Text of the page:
It's difficult to pinpoint the beginning of the demise of television in general. If you ask my father, it's always been on a downward spiral. All I know is one day I blinked and next thing I knew, you could record and watch your favorite television shows on demand and reality television had taken over as the new cheap route to high ratings. Through the course of time whatever standards of propriety we once had seemed to be completely muddied and the "pushing of the envelope" gained people accolades instead of the lambasting they deserved.

One frigid January in 2008 I had an epiphany of sorts. My husband and I were in Atlanta on business, and were surrounded by all sorts of successful people from various walks of life. I've made it a point to study successful people. That is, people with the type of success after which I'd like to pattern myself. I clarify lest someone thinks Paris Hilton is included in that lot. One of the major commonalities among many of the people I was meeting is that they were not television watchers. It wasn't anything personal against the television nor was it any type of judgment on the range of programming available. Simply put, they didn't have the time. They were so wrapped up in moving forward with their different visions that television was simply a distraction to their end goal.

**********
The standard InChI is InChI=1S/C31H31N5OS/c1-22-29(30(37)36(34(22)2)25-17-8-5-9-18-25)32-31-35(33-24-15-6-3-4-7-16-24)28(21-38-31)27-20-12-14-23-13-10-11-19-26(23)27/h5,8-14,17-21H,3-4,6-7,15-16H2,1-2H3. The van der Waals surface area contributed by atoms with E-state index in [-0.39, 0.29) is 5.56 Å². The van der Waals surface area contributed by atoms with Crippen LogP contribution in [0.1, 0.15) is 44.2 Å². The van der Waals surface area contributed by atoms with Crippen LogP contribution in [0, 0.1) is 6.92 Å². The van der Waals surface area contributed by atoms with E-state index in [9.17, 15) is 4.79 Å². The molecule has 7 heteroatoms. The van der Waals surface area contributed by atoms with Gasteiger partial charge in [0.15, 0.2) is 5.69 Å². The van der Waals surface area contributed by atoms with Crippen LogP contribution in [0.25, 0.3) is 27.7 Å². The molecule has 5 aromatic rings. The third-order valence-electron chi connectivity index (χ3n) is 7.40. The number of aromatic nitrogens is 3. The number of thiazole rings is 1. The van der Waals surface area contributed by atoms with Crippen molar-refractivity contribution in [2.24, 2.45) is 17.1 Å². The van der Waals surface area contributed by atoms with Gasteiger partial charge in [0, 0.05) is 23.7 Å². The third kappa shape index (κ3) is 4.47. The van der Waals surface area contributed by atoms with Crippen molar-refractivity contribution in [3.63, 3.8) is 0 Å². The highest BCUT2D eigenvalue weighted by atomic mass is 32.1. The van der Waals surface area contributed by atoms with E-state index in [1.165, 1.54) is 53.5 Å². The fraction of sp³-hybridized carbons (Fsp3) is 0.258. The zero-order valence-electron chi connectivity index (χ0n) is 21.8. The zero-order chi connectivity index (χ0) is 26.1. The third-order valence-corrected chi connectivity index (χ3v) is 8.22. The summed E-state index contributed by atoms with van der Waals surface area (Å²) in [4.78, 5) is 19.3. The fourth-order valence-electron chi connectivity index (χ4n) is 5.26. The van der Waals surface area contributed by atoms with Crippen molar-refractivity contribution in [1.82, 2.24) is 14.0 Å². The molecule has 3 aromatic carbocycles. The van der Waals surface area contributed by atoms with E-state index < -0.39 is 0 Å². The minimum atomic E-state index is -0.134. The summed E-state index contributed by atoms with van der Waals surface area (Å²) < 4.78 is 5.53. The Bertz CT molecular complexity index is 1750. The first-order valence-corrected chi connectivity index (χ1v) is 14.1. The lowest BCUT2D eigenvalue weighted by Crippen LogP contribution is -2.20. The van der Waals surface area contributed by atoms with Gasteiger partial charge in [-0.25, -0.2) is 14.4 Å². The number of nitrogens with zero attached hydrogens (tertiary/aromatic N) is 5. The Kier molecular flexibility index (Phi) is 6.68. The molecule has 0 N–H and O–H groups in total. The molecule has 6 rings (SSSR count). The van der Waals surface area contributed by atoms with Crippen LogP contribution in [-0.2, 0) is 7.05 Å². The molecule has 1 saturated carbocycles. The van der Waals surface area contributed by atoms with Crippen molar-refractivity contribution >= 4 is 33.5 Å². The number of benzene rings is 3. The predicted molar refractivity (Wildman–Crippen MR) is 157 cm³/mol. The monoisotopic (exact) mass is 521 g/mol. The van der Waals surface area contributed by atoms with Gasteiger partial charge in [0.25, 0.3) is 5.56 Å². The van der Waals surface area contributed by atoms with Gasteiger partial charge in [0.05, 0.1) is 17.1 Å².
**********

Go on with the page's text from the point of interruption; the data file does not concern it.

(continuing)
I turned to my husband and said, "We need to get rid of our television." I had so many projects on the backburner I was running out of space on the stove. Nothing in my life was moving quickly enough for me and it was clear to me in that moment that the presence of the television was a distraction from the real work I had in front of me. I made it clear to my husband that this was a temporary existence. I didn't want the television banished forever, but I wanted it out of my life until some of my major life goals were met.

In January of 2009, I celebrated my one-year television-less-versary. When we first sold our only television I literally thought the world was going to come crashing down on the fact that I was going to miss the "Project Runway" season finale. Oddly enough, I got over it. I now find myself not missing the television at all. I've heard most shows can be found on the Internet now, but I have no desire whatsoever to indulge. I find myself reading more, accomplishing more, imagining more, and creating more. The hum of the television has been replaced by a silence I coveted for so many years and I love it.